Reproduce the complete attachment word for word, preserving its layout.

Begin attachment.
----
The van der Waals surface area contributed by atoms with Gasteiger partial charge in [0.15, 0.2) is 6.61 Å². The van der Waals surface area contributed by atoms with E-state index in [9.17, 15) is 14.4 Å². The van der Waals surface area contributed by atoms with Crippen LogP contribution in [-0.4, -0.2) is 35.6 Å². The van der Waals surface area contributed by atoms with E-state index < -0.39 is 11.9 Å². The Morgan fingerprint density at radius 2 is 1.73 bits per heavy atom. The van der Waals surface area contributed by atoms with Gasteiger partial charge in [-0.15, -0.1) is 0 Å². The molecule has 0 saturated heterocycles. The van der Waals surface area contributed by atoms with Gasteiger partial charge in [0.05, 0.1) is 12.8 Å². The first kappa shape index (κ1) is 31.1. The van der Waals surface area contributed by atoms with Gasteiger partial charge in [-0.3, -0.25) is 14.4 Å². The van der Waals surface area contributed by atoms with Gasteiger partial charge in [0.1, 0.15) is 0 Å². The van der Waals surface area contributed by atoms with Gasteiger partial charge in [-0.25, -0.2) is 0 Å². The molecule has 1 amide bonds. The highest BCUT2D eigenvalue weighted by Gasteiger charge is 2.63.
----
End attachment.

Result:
The van der Waals surface area contributed by atoms with Gasteiger partial charge in [0.15, 0.2) is 6.61 Å². The van der Waals surface area contributed by atoms with E-state index in [9.17, 15) is 14.4 Å². The van der Waals surface area contributed by atoms with Crippen LogP contribution in [-0.4, -0.2) is 35.6 Å². The van der Waals surface area contributed by atoms with E-state index < -0.39 is 11.9 Å². The Morgan fingerprint density at radius 2 is 1.73 bits per heavy atom. The van der Waals surface area contributed by atoms with Gasteiger partial charge in [-0.15, -0.1) is 0 Å². The molecule has 0 saturated heterocycles. The van der Waals surface area contributed by atoms with Gasteiger partial charge in [0.05, 0.1) is 12.8 Å². The first kappa shape index (κ1) is 31.1. The van der Waals surface area contributed by atoms with Gasteiger partial charge in [-0.3, -0.25) is 14.4 Å². The van der Waals surface area contributed by atoms with Gasteiger partial charge in [0.1, 0.15) is 0 Å². The van der Waals surface area contributed by atoms with Gasteiger partial charge in [-0.25, -0.2) is 0 Å². The molecule has 1 amide bonds. The highest BCUT2D eigenvalue weighted by Gasteiger charge is 2.63.